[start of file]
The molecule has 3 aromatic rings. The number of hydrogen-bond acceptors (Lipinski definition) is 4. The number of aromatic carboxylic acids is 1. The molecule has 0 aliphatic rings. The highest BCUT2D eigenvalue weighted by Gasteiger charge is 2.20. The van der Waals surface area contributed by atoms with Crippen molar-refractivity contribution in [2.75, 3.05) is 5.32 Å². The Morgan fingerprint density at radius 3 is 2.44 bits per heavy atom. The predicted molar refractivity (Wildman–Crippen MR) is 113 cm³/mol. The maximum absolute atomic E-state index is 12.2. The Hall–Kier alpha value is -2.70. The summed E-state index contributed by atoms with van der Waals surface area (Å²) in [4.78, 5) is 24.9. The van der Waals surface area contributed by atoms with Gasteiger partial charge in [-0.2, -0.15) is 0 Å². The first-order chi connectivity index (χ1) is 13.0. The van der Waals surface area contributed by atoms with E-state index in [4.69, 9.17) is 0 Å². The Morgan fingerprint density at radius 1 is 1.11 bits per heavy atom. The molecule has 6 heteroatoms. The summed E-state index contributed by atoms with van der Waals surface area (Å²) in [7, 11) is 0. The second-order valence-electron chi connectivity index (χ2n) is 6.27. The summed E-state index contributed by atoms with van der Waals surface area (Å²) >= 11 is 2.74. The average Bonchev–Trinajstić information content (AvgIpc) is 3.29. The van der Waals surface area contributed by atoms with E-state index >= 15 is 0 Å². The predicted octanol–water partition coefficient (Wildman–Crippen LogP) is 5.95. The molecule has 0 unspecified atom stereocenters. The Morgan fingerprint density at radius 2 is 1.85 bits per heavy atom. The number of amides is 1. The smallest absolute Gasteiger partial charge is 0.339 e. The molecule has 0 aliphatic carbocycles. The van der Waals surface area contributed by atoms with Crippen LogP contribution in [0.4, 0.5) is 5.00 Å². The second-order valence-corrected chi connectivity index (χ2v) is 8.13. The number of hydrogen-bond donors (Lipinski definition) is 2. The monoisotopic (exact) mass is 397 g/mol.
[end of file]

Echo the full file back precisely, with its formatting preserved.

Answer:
The molecule has 3 aromatic rings. The number of hydrogen-bond acceptors (Lipinski definition) is 4. The number of aromatic carboxylic acids is 1. The molecule has 0 aliphatic rings. The highest BCUT2D eigenvalue weighted by Gasteiger charge is 2.20. The van der Waals surface area contributed by atoms with Crippen molar-refractivity contribution in [2.75, 3.05) is 5.32 Å². The Morgan fingerprint density at radius 3 is 2.44 bits per heavy atom. The predicted molar refractivity (Wildman–Crippen MR) is 113 cm³/mol. The maximum absolute atomic E-state index is 12.2. The Hall–Kier alpha value is -2.70. The summed E-state index contributed by atoms with van der Waals surface area (Å²) in [4.78, 5) is 24.9. The van der Waals surface area contributed by atoms with Gasteiger partial charge in [-0.2, -0.15) is 0 Å². The first-order chi connectivity index (χ1) is 13.0. The van der Waals surface area contributed by atoms with E-state index in [4.69, 9.17) is 0 Å². The Morgan fingerprint density at radius 1 is 1.11 bits per heavy atom. The molecule has 6 heteroatoms. The summed E-state index contributed by atoms with van der Waals surface area (Å²) in [7, 11) is 0. The second-order valence-electron chi connectivity index (χ2n) is 6.27. The summed E-state index contributed by atoms with van der Waals surface area (Å²) >= 11 is 2.74. The average Bonchev–Trinajstić information content (AvgIpc) is 3.29. The van der Waals surface area contributed by atoms with E-state index >= 15 is 0 Å². The predicted octanol–water partition coefficient (Wildman–Crippen LogP) is 5.95. The molecule has 0 unspecified atom stereocenters. The Morgan fingerprint density at radius 2 is 1.85 bits per heavy atom. The number of amides is 1. The smallest absolute Gasteiger partial charge is 0.339 e. The molecule has 0 aliphatic carbocycles. The van der Waals surface area contributed by atoms with Crippen LogP contribution in [0.4, 0.5) is 5.00 Å². The second-order valence-corrected chi connectivity index (χ2v) is 8.13. The number of hydrogen-bond donors (Lipinski definition) is 2. The monoisotopic (exact) mass is 397 g/mol.